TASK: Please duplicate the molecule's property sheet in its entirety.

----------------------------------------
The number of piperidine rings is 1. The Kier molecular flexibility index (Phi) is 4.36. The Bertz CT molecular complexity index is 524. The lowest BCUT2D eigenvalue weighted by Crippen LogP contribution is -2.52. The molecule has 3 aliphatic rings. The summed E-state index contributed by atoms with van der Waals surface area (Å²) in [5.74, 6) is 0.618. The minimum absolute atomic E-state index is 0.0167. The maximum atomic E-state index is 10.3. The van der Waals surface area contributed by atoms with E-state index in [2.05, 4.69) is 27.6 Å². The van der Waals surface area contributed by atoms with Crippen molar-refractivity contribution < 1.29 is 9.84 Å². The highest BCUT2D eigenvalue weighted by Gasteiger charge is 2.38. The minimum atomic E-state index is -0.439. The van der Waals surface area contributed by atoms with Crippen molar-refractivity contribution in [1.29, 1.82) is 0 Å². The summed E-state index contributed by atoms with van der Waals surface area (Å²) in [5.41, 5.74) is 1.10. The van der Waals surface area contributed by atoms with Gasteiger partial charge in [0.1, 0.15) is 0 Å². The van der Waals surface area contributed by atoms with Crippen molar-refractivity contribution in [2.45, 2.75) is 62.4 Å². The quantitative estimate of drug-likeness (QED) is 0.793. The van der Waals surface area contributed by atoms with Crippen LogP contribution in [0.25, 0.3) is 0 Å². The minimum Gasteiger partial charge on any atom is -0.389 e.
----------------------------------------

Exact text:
The number of piperidine rings is 1. The Kier molecular flexibility index (Phi) is 4.36. The Bertz CT molecular complexity index is 524. The lowest BCUT2D eigenvalue weighted by Crippen LogP contribution is -2.52. The molecule has 3 aliphatic rings. The summed E-state index contributed by atoms with van der Waals surface area (Å²) in [5.74, 6) is 0.618. The minimum absolute atomic E-state index is 0.0167. The maximum atomic E-state index is 10.3. The van der Waals surface area contributed by atoms with E-state index in [2.05, 4.69) is 27.6 Å². The van der Waals surface area contributed by atoms with Crippen molar-refractivity contribution < 1.29 is 9.84 Å². The highest BCUT2D eigenvalue weighted by Gasteiger charge is 2.38. The minimum atomic E-state index is -0.439. The van der Waals surface area contributed by atoms with Crippen molar-refractivity contribution in [1.29, 1.82) is 0 Å². The summed E-state index contributed by atoms with van der Waals surface area (Å²) in [5.41, 5.74) is 1.10. The van der Waals surface area contributed by atoms with Gasteiger partial charge in [0.1, 0.15) is 0 Å². The van der Waals surface area contributed by atoms with Crippen molar-refractivity contribution in [2.45, 2.75) is 62.4 Å². The quantitative estimate of drug-likeness (QED) is 0.793. The van der Waals surface area contributed by atoms with Crippen LogP contribution in [0.25, 0.3) is 0 Å². The minimum Gasteiger partial charge on any atom is -0.389 e.